Antoine Paquin at MaRS Mornings: Challenges of raising funding in cleantech

Antoine Paquin at MaRS Mornings: Challenges of raising funding in cleantech

Antoine Paquin, founder and CEO of cleantech company Solantro, says the “difference between a visionary and a delusional person is that the visionary delivers on the vision.” It’s a personal motto that has driven him throughout his career as a serial entrepreneur.

Antoine gave a talk today at MaRS Mornings, a monthly speaker series celebrating creative founders, on the unique challenges he’s faced raising funding in the current cleantech fundraising environment. With more than 20 years of experience as an entrepreneur, venture capitalist and angel investor, Antoine has navigated the fundraising process to successfully raise capital and secure three notable technology exits. His latest venture, Solantro, is poised to do for renewable energy what Intel did for computers.

Antoine Paquin, CEO and founder of Solantro, speaking at MaRS Mornings

“We’re an industrial society yet we’re not innovating anymore,” he told the audience. “We’ve lost the industrial edge [because of how we invest.]”

Here are just some of the challenges Antoine touched on during the event. If you missed Antoine’s talk, you can follow the conversation on Twitter using the hashtag #MaRSMornings.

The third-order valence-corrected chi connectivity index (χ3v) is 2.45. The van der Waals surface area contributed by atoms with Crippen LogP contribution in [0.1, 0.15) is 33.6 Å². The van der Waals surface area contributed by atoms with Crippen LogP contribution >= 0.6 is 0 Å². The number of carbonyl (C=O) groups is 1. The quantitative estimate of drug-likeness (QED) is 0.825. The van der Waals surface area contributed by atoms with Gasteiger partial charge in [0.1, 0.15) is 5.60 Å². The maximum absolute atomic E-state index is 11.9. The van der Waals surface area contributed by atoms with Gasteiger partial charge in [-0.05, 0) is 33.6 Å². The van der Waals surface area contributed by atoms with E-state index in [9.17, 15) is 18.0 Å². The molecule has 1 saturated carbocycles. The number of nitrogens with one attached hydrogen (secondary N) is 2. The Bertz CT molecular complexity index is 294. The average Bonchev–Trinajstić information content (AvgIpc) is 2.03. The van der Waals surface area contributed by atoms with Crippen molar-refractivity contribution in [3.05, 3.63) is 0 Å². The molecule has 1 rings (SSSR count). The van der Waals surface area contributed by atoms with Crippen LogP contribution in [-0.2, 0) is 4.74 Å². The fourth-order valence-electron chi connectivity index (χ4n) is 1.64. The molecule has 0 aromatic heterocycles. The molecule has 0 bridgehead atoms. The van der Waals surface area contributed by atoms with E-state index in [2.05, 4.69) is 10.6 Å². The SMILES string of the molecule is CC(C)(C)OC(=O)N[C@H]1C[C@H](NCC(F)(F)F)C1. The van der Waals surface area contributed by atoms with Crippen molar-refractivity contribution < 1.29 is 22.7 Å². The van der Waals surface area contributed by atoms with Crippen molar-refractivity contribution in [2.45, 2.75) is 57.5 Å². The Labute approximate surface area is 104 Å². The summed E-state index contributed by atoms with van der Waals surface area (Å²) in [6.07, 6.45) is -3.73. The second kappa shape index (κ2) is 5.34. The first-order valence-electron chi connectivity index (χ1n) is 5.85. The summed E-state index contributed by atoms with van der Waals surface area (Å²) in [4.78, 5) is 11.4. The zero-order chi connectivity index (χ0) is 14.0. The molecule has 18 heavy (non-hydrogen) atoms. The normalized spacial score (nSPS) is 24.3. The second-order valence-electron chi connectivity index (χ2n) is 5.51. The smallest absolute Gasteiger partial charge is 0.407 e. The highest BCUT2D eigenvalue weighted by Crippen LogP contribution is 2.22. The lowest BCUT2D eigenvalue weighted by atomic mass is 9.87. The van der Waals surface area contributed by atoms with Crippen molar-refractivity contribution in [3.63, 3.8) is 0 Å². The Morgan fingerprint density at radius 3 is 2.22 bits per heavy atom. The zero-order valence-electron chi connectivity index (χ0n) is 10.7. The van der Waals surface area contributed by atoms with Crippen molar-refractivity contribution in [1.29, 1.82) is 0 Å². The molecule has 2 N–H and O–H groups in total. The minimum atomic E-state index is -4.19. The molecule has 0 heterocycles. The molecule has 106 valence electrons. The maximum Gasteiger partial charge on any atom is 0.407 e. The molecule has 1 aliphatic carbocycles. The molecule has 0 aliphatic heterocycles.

Why is fundraising so difficult for entrepreneurs?

Structure of the venture capitalist industry

  • Traditional VCs want to return all capital in a pool within 10 years. That means a five-year investment horizon. VCs just don’t want long-term investments—something most cleantech companies require.
  • Real focus of the VC industry is on fees and the next fund. They want fast results in proven large markets and to make quick money off fees, making them reluctant to invest in emerging markets.

Venture capitalists follow the crowd

  • VCs typically make moves to invest only when they sense others are making moves. It’s a sheep mentality and if your company is doing something new, VCs are reluctant to lead the charge.
  • No one says no to ideas; they just don’t show up to the closing table. While most VCs are interested in new theses, they often don’t provide feedback or show up to invest. Again, it’s a sheep mentality—they follow the crowd.

No track record of funding true disruptive innovation

  • VCs are great at exploring opportunities in large growing markets, not new industries. If you’re aiming to disrupt traditional industries as cleantech companies often do, be prepared for a long haul and to look elsewhere for funding.

Understanding your potential investors

  • Traditional VCs are good at placing bets in big established markets. New emerging markets require a different type of investor.
  • Think outside the box and target other funding sources: high-net-worth individuals, family and friends, industry executives as well as corporate and government funding. Be warned: It can be an uncomfortable process. Losing Grandma’s money is never an easy thing.
  • Control the burn and execute. Be ready to fail early, fail often and experiment.

MaRS Mornings will return in September with a new series of inspiring talks from experienced entrepreneurs, visionary business leaders and innovators.